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Maggie Fry – What’s it Worth?

This story was written by Keith Austin, as part of a series – Cherokee Matters, Volume 15 and was shared with the Claremore Museum of History on March 4, 2023.

She was in her ninety-forth year the first time I met her.  She was a humble lady and time had slowed her steps, but it was clear there was something special about this Cherokee lady named Maggie Culver Fry.  Her friend and colleague, Dr. Richard Mosier, long time President of Claremore Junior College, described her well when he said, “She represents a turning point.  She can see backward and forward at the same time”.

Maggie Culver was born in the Cherokee Nation in the year 1900, seven years before Oklahoma became a state. She spent much of her youth near her grandparents in a place called Buckskin Hollow near the community of Vian, listening to stories of earlier times. It is reported that sixty-one years before she was born, her grandfather was orphaned when both of his parents died on the Trail of Tears.

From a very young age, Maggie was a natural storyteller. When she was about ten years old, she wrote her first poem.  A poem expressing how the modern inventions of her youth were proof that God is the greatest inventor of all. When she was a young adult, her family moved to Rogers County to a farm near Verdigris where she met a young man named Merritt Fry.  He lived on a nearby farm. Several short months later, they were married. 

For the next thirty years, Merritt and Maggie worked hard. Maggie wrote sporadically while they lived the farm life, built a family business and raised two sons. Maggie reported that God said to her, “Little child, we’re going to write a book”. At the age of fifty-four and with Mr. Fry’s support, she published her first book, “The Witch Deer.” It was a collection of poetry that reflected the stories she learned from her grandfather, the stories of the Cherokee People.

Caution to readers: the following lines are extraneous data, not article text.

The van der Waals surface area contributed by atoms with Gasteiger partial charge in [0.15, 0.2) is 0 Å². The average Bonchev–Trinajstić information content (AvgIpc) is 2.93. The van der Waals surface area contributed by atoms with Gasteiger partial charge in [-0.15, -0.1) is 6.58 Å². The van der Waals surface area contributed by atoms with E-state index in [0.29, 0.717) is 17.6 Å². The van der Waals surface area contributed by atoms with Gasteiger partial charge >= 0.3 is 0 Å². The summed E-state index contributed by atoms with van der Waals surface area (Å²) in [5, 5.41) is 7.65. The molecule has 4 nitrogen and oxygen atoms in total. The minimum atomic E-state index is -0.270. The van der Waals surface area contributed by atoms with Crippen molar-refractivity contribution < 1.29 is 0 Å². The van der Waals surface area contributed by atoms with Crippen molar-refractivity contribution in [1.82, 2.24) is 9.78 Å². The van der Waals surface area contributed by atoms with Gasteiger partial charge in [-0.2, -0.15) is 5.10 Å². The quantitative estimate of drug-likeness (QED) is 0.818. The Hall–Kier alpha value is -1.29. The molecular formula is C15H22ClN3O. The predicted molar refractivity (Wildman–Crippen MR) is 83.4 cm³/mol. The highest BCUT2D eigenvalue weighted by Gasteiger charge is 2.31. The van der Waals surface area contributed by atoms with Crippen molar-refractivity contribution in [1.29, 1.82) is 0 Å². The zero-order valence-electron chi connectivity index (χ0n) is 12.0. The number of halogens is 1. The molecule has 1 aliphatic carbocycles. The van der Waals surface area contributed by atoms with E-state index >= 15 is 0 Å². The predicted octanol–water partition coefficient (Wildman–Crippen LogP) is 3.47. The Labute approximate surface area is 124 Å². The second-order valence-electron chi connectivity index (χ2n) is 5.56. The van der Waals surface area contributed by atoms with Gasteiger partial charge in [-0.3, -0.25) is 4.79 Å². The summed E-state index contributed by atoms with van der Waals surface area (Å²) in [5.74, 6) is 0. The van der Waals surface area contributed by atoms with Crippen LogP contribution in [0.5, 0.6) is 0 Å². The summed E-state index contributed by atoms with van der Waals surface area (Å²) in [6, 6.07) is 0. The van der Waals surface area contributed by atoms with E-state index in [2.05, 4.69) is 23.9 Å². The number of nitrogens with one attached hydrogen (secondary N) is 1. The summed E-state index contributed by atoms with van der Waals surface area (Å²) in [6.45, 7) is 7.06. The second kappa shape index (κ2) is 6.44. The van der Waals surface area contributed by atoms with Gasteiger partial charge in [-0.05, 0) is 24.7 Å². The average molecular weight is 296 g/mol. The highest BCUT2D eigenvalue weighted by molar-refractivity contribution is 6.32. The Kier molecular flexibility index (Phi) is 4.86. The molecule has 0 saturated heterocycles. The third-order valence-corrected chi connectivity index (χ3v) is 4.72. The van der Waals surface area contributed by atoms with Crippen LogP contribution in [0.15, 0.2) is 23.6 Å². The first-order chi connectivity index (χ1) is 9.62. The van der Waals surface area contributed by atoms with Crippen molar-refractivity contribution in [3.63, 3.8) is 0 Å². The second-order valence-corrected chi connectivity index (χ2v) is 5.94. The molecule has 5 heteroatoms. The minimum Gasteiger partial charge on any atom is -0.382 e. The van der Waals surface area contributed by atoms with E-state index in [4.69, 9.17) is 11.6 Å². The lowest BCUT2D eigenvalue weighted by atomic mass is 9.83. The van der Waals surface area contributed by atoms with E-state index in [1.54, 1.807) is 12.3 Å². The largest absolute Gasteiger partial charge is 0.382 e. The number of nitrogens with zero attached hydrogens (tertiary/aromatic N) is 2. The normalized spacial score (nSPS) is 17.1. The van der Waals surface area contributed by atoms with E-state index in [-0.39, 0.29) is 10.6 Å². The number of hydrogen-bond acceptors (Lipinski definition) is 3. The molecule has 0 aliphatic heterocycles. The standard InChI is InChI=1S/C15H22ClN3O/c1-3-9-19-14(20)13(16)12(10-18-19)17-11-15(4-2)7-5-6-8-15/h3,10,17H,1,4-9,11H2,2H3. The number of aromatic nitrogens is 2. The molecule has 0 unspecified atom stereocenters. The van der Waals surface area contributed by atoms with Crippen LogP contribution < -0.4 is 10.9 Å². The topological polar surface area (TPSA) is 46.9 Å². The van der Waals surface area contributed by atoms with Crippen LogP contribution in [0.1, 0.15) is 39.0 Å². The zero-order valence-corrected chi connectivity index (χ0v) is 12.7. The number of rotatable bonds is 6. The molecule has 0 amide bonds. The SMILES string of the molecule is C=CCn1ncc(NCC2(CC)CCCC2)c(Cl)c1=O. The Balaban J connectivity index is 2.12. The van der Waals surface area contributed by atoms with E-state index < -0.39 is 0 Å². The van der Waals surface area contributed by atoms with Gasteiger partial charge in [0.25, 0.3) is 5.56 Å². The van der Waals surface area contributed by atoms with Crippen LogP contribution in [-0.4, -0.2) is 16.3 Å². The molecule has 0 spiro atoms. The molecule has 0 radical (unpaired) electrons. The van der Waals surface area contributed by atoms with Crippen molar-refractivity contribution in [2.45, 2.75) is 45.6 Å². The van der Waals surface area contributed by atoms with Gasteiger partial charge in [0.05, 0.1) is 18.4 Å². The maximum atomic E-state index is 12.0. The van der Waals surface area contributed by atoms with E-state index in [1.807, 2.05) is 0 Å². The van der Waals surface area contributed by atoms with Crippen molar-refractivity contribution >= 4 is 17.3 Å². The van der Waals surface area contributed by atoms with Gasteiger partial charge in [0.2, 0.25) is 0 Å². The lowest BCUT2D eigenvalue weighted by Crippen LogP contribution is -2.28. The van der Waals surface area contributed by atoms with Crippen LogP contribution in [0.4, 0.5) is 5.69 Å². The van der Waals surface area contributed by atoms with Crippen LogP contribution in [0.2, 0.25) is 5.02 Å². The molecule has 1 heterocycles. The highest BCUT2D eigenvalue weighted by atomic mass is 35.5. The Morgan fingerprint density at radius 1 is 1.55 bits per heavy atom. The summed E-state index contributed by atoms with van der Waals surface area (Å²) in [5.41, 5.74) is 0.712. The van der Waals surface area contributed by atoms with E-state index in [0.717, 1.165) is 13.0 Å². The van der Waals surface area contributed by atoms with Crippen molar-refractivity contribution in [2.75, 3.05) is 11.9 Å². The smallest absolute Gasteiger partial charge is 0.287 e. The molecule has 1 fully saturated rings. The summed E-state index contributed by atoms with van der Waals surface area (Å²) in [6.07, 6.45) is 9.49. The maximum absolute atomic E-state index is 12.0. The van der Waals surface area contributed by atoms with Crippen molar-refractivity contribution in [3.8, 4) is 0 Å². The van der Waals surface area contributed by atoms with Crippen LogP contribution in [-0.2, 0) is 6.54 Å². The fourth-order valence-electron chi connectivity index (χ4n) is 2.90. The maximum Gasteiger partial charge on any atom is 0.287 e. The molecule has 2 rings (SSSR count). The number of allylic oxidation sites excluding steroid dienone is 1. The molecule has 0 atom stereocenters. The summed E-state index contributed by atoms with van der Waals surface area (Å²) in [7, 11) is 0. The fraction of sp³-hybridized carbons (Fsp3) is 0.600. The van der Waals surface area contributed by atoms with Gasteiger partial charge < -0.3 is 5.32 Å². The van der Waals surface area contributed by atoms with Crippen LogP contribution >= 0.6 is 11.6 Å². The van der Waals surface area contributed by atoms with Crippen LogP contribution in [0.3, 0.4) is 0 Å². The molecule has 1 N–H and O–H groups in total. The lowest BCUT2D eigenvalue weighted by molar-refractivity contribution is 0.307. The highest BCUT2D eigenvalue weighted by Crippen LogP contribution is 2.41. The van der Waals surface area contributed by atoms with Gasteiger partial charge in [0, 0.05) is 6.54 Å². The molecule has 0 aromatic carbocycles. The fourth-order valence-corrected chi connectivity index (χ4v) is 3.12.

She was quoted once saying, “I live by my own time clock”. This helps explain why it was nearly twenty years before her second book was published. “The Umbilical Cord” was published when Maggie was seventy-four. It was worth the wait.  This collection of her original poetry was nominated for the prestigious Pulitzer Prize in Poetry. 

Three years later, when she was seventy-seven years old, Governor David Boren appointed her as Poet Laureate of the State of Oklahoma. She continued as Poet Laureate until she was ninety-five years old. She served under Governors David Boren, George Nigh, Henry Bellmon and David Walters. She served longer than any other Poet Laureate in state history.   

She never learned to drive.  She never graduated high school and she never worked by other people’s schedules. Success had to adapt to Mrs. Fry, not the other way around. Her writing never brought her fortune, but she once said as only she could, “I’m rich as I can be, but not with money.” When you read “Profit and Loss”, one of my favorite Maggie Culver Fry poems, I think you will agree.  Maggie left us all a little richer. 

Profit and Loss


Maggie Culver Fry

DATE: Nineteen-hundred-twenty-three.

(The next year after you married ME).

We didn’t own much: some feed and tools.

A wagon and harness and span of mules.

A cow, some chickens, and homemade jell.

A cabin, a barn, and a good deep well.

DATE: Nineteen-hundred-and-seventy-two.

Plenty and power: my wants are few.

Over a section of land, by far.

A tractor, a truck, and a sleek new car;

Ranch-type house. . . the best by earth.

But you’re not here, so what’s it worth?

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